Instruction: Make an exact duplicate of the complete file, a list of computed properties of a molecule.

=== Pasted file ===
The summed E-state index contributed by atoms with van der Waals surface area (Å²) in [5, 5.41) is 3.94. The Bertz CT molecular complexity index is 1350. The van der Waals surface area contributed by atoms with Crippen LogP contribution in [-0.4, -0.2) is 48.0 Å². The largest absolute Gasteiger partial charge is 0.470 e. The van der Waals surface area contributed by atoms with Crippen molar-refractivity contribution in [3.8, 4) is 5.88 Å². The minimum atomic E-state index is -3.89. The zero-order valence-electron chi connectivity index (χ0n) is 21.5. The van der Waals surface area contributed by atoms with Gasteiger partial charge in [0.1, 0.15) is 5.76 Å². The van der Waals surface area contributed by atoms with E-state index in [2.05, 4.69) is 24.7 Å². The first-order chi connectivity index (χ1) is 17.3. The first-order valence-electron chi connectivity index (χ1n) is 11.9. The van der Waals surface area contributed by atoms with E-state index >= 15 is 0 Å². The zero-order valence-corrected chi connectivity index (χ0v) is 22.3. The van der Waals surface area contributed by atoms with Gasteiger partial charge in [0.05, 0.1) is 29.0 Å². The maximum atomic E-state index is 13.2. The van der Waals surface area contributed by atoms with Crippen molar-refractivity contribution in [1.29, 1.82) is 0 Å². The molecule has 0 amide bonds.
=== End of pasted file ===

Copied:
The summed E-state index contributed by atoms with van der Waals surface area (Å²) in [5, 5.41) is 3.94. The Bertz CT molecular complexity index is 1350. The van der Waals surface area contributed by atoms with Crippen LogP contribution in [-0.4, -0.2) is 48.0 Å². The largest absolute Gasteiger partial charge is 0.470 e. The van der Waals surface area contributed by atoms with Crippen molar-refractivity contribution in [3.8, 4) is 5.88 Å². The minimum atomic E-state index is -3.89. The zero-order valence-electron chi connectivity index (χ0n) is 21.5. The van der Waals surface area contributed by atoms with Gasteiger partial charge in [0.1, 0.15) is 5.76 Å². The van der Waals surface area contributed by atoms with E-state index in [2.05, 4.69) is 24.7 Å². The first-order chi connectivity index (χ1) is 17.3. The first-order valence-electron chi connectivity index (χ1n) is 11.9. The van der Waals surface area contributed by atoms with E-state index >= 15 is 0 Å². The zero-order valence-corrected chi connectivity index (χ0v) is 22.3. The van der Waals surface area contributed by atoms with Gasteiger partial charge in [0.05, 0.1) is 29.0 Å². The maximum atomic E-state index is 13.2. The van der Waals surface area contributed by atoms with Crippen molar-refractivity contribution in [1.29, 1.82) is 0 Å². The molecule has 0 amide bonds.